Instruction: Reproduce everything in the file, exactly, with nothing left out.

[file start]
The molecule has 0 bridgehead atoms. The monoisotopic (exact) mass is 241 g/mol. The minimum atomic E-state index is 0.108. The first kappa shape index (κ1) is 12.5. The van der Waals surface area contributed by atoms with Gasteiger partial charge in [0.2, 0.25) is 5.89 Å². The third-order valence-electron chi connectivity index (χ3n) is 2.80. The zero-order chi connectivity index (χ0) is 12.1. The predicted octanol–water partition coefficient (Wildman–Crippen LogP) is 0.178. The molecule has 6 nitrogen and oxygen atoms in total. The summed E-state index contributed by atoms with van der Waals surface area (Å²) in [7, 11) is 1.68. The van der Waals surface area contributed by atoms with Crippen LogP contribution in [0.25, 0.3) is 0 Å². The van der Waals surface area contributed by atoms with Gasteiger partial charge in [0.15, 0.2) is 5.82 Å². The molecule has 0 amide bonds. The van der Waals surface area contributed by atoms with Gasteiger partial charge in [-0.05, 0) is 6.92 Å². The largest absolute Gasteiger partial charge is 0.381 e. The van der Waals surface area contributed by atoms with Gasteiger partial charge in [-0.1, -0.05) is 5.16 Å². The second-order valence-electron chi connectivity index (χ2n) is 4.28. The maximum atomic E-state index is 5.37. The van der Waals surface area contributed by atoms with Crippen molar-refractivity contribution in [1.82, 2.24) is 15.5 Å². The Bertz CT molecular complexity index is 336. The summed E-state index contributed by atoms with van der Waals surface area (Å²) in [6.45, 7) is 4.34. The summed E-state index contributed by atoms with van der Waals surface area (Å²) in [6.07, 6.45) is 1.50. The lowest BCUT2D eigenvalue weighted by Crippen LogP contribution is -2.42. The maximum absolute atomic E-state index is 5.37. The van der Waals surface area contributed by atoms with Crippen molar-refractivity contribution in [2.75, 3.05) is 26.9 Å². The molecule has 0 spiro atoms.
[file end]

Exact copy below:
The molecule has 0 bridgehead atoms. The monoisotopic (exact) mass is 241 g/mol. The minimum atomic E-state index is 0.108. The first kappa shape index (κ1) is 12.5. The van der Waals surface area contributed by atoms with Gasteiger partial charge in [0.2, 0.25) is 5.89 Å². The third-order valence-electron chi connectivity index (χ3n) is 2.80. The zero-order chi connectivity index (χ0) is 12.1. The predicted octanol–water partition coefficient (Wildman–Crippen LogP) is 0.178. The molecule has 6 nitrogen and oxygen atoms in total. The summed E-state index contributed by atoms with van der Waals surface area (Å²) in [7, 11) is 1.68. The van der Waals surface area contributed by atoms with Crippen LogP contribution in [0.25, 0.3) is 0 Å². The van der Waals surface area contributed by atoms with Gasteiger partial charge in [0.15, 0.2) is 5.82 Å². The molecule has 0 amide bonds. The van der Waals surface area contributed by atoms with Gasteiger partial charge in [-0.05, 0) is 6.92 Å². The largest absolute Gasteiger partial charge is 0.381 e. The van der Waals surface area contributed by atoms with Gasteiger partial charge in [-0.1, -0.05) is 5.16 Å². The second-order valence-electron chi connectivity index (χ2n) is 4.28. The maximum atomic E-state index is 5.37. The van der Waals surface area contributed by atoms with Crippen molar-refractivity contribution in [1.82, 2.24) is 15.5 Å². The Bertz CT molecular complexity index is 336. The summed E-state index contributed by atoms with van der Waals surface area (Å²) in [6.45, 7) is 4.34. The summed E-state index contributed by atoms with van der Waals surface area (Å²) in [6.07, 6.45) is 1.50. The lowest BCUT2D eigenvalue weighted by Crippen LogP contribution is -2.42. The maximum absolute atomic E-state index is 5.37. The van der Waals surface area contributed by atoms with Crippen molar-refractivity contribution in [2.75, 3.05) is 26.9 Å². The molecule has 0 spiro atoms.